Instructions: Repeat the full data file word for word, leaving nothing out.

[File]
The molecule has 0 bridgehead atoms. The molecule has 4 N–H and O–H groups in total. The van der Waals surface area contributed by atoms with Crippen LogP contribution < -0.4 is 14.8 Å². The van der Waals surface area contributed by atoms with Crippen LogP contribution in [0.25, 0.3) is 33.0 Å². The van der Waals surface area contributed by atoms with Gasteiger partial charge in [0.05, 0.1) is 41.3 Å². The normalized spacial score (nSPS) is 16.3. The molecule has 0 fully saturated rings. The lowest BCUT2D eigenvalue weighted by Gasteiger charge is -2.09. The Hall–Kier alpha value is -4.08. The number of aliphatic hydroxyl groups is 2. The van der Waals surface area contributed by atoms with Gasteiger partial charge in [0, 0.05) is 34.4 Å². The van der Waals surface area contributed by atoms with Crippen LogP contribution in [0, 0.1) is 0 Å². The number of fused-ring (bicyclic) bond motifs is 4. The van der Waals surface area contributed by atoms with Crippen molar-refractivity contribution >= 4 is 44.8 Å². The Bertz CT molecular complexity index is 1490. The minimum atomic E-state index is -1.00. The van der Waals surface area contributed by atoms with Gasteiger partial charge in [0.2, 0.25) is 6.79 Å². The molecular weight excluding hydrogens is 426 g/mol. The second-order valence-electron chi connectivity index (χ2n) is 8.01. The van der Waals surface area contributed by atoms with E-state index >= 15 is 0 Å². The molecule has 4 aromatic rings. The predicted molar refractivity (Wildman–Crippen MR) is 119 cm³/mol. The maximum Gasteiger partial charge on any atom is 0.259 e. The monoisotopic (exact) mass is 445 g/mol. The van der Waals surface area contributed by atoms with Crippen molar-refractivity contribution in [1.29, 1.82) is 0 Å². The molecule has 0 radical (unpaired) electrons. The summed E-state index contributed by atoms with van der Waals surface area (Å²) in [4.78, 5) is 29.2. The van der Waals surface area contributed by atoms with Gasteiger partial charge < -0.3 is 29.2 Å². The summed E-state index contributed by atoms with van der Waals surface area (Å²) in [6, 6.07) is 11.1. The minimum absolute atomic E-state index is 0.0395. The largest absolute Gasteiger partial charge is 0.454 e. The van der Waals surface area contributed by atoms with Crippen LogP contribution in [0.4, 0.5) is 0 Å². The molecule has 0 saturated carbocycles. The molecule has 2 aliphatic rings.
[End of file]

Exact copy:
The molecule has 0 bridgehead atoms. The molecule has 4 N–H and O–H groups in total. The van der Waals surface area contributed by atoms with Crippen LogP contribution < -0.4 is 14.8 Å². The van der Waals surface area contributed by atoms with Crippen LogP contribution in [0.25, 0.3) is 33.0 Å². The van der Waals surface area contributed by atoms with Gasteiger partial charge in [0.05, 0.1) is 41.3 Å². The normalized spacial score (nSPS) is 16.3. The molecule has 0 fully saturated rings. The lowest BCUT2D eigenvalue weighted by Gasteiger charge is -2.09. The Hall–Kier alpha value is -4.08. The number of aliphatic hydroxyl groups is 2. The van der Waals surface area contributed by atoms with Gasteiger partial charge in [0, 0.05) is 34.4 Å². The van der Waals surface area contributed by atoms with Crippen LogP contribution in [0, 0.1) is 0 Å². The number of fused-ring (bicyclic) bond motifs is 4. The van der Waals surface area contributed by atoms with Crippen molar-refractivity contribution >= 4 is 44.8 Å². The Bertz CT molecular complexity index is 1490. The minimum atomic E-state index is -1.00. The van der Waals surface area contributed by atoms with Gasteiger partial charge in [0.2, 0.25) is 6.79 Å². The molecular weight excluding hydrogens is 426 g/mol. The second-order valence-electron chi connectivity index (χ2n) is 8.01. The van der Waals surface area contributed by atoms with E-state index >= 15 is 0 Å². The molecule has 4 aromatic rings. The predicted molar refractivity (Wildman–Crippen MR) is 119 cm³/mol. The maximum Gasteiger partial charge on any atom is 0.259 e. The monoisotopic (exact) mass is 445 g/mol. The van der Waals surface area contributed by atoms with Crippen molar-refractivity contribution in [1.29, 1.82) is 0 Å². The molecule has 0 radical (unpaired) electrons. The summed E-state index contributed by atoms with van der Waals surface area (Å²) in [4.78, 5) is 29.2. The van der Waals surface area contributed by atoms with Gasteiger partial charge < -0.3 is 29.2 Å². The summed E-state index contributed by atoms with van der Waals surface area (Å²) in [6, 6.07) is 11.1. The minimum absolute atomic E-state index is 0.0395. The largest absolute Gasteiger partial charge is 0.454 e. The van der Waals surface area contributed by atoms with Crippen LogP contribution in [0.4, 0.5) is 0 Å². The molecule has 0 saturated carbocycles. The molecule has 2 aliphatic rings.